Unless we are going to ask speakers to undertake personal financial risk for the mere chance of getting to attend and speak, PyCon will operate under three constraints:

  1. International speakers are one of the constituencies we try to serve through our Financial Aid program, so after we announce PyCon’s schedule of accepted talks, tutorials, and posters, the speaker will need time to turn around and apply for Financial Aid.
  2. We will then need time to complete our Financial Aid process and make award decisions before we expect an applicant to spend money applying for a visa.
  3. It can take more than a month for the government to rule on a visa. Only once a speaker has received a visa — instead of a rejection — can they risk purchasing an airline ticket and making the other financial commitments involved in arranging travel.

If you imagine that each of these three steps takes roughly a month, then you understand why talk and poster proposals are due on 3 January 2015. January and February belong to the program committee process that chooses talks and posters. March is when the financial aid committee receives applications and decides on awards. In April the government will process and (hopefully) accept the speaker’s visa application. If all goes well, that will leave an international speaker with only a bit more than a month to purchase an airplane ticket and travel to the conference!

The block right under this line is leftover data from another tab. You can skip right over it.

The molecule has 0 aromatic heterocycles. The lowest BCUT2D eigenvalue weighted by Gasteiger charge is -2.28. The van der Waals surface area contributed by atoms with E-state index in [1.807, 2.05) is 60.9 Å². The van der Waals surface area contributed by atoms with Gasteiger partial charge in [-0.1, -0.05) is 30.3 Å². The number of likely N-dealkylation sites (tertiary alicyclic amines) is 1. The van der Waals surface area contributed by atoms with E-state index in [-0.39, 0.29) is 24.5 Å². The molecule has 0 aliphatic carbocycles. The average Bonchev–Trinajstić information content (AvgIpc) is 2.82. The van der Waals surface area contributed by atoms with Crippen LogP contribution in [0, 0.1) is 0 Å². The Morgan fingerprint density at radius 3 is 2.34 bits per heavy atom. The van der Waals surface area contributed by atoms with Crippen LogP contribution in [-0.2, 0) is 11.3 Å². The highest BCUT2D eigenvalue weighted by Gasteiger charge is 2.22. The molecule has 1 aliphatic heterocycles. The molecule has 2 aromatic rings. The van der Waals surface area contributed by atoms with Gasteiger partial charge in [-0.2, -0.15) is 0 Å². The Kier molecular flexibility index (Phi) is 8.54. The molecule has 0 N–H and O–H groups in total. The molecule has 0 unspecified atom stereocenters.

So the long lead time between the CFP and the conference arises from the PSF’s goal of making PyCon a conference not just for North America, but for the entire world. We make it the one event each year where the Python community sets the stretch goal of not just welcoming people from a single region or continent, but of welcoming everyone. That means we have to close our CFP earlier than any other Python conference — but we believe it’s worth it.